U.S. Fish And Wildlife Service Denies Listing For Rare Orchid

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The U.S. Fish and Wildlife Service (Service) recently announced (pdf) the completion of its status review (pdf) of Coleman’s coralroot (Hexalectris colemanii), a species of orchid found in southeastern Arizona and southwestern New Mexico. The Service determined that listing the orchid as threatened or endangered under the Endangered Species Act (ESA) is not warranted at this time.

The Center for Biological Diversity (CBD) petitioned the Service to protect Coleman’s coralroot under the ESA in September 2010. Originally thought to be part of the Chisos coralroot, the Service recognized Coleman’s coralroot as a separate species in 2011. At that time, the species was thought to occur only in three sites in the Santa Rita and Dragoon Mountains of southern Arizona. However, as of July 2013, the species has been identified in 22 colonies across seven mountain ranges in Arizona and New Mexico.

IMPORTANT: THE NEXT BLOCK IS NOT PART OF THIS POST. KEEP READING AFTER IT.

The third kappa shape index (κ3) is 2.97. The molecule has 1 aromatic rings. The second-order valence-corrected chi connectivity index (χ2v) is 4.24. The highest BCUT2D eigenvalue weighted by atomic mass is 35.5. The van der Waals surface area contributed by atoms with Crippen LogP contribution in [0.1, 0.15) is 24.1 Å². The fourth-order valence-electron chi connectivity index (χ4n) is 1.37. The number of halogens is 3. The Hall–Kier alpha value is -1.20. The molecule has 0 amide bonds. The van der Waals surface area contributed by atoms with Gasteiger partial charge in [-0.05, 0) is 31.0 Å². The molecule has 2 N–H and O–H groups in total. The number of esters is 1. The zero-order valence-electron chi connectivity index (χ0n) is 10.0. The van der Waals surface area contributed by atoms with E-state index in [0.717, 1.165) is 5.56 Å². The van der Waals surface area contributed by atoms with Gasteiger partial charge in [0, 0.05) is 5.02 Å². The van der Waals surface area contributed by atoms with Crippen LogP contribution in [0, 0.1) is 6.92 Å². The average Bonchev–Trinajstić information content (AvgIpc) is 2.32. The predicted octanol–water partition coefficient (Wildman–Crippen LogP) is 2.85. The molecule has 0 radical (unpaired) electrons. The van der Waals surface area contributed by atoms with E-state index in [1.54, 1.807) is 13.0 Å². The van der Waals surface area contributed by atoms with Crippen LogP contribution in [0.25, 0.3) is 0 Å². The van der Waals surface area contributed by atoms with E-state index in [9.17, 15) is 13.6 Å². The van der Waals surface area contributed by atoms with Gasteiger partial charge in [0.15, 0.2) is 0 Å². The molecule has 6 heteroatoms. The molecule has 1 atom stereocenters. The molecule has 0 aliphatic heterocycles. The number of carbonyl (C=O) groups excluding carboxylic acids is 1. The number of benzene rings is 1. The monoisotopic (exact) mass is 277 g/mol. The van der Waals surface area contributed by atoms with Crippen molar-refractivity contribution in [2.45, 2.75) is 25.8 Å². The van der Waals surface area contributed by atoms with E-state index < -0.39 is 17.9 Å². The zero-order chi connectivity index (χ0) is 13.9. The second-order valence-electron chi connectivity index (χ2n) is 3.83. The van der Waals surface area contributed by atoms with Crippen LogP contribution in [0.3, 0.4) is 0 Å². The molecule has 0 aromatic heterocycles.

Mining, livestock grazing, nonnative invasive plant species, wildfire, drought, and climate change were all identified by CBD as potential threats to the habitat or range of Coleman’s coralroot. The threat due to mining was of particular concern because it is a significant component of the history and economy of the southwest, including southeastern Arizona. After assessing the best available science on the magnitude and extent of these threats, the Service determined that the destruction, modification, and curtailment of the species’ habitat or range are not a threat to the species. The Service determined that, while mining operations may affect a small percentage of the species’ habitat, it and other potential threats have not resulted in measurable population declines